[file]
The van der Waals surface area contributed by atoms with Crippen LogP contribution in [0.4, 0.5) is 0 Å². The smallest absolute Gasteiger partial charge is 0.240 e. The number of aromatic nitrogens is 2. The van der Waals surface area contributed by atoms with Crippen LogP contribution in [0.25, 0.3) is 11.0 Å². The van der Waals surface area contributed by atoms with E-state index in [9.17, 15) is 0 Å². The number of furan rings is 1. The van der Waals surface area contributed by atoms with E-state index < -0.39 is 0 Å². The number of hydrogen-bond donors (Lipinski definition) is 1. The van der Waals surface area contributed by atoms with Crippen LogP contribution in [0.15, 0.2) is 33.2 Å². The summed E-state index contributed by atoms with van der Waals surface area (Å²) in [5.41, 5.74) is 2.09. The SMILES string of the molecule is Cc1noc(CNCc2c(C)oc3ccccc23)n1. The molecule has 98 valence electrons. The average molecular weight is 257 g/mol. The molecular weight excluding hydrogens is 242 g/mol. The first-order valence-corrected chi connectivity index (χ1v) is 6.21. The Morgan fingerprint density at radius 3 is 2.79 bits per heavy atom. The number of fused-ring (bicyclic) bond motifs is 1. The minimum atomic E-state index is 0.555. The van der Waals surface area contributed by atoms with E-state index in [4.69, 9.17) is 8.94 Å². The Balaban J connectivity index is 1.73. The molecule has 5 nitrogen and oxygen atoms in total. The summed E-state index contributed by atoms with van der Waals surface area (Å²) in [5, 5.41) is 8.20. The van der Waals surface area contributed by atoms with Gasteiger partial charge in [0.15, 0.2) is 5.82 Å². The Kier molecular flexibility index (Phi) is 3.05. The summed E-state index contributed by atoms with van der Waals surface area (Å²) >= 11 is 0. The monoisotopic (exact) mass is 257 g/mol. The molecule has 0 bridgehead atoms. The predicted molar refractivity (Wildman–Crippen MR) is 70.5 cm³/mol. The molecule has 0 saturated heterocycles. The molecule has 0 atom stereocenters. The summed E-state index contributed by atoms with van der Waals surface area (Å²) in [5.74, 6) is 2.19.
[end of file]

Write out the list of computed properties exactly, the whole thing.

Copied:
The van der Waals surface area contributed by atoms with Crippen LogP contribution in [0.4, 0.5) is 0 Å². The smallest absolute Gasteiger partial charge is 0.240 e. The number of aromatic nitrogens is 2. The van der Waals surface area contributed by atoms with Crippen LogP contribution in [0.25, 0.3) is 11.0 Å². The van der Waals surface area contributed by atoms with E-state index in [9.17, 15) is 0 Å². The number of furan rings is 1. The van der Waals surface area contributed by atoms with E-state index < -0.39 is 0 Å². The number of hydrogen-bond donors (Lipinski definition) is 1. The van der Waals surface area contributed by atoms with Crippen LogP contribution in [0.15, 0.2) is 33.2 Å². The summed E-state index contributed by atoms with van der Waals surface area (Å²) in [5.41, 5.74) is 2.09. The SMILES string of the molecule is Cc1noc(CNCc2c(C)oc3ccccc23)n1. The molecule has 98 valence electrons. The average molecular weight is 257 g/mol. The molecular weight excluding hydrogens is 242 g/mol. The first-order valence-corrected chi connectivity index (χ1v) is 6.21. The Morgan fingerprint density at radius 3 is 2.79 bits per heavy atom. The number of fused-ring (bicyclic) bond motifs is 1. The minimum atomic E-state index is 0.555. The van der Waals surface area contributed by atoms with E-state index in [4.69, 9.17) is 8.94 Å². The Balaban J connectivity index is 1.73. The molecule has 5 nitrogen and oxygen atoms in total. The summed E-state index contributed by atoms with van der Waals surface area (Å²) in [5, 5.41) is 8.20. The van der Waals surface area contributed by atoms with Gasteiger partial charge in [0.15, 0.2) is 5.82 Å². The Kier molecular flexibility index (Phi) is 3.05. The summed E-state index contributed by atoms with van der Waals surface area (Å²) >= 11 is 0. The monoisotopic (exact) mass is 257 g/mol. The molecule has 0 bridgehead atoms. The predicted molar refractivity (Wildman–Crippen MR) is 70.5 cm³/mol. The molecule has 0 saturated heterocycles. The molecule has 0 atom stereocenters. The summed E-state index contributed by atoms with van der Waals surface area (Å²) in [5.74, 6) is 2.19.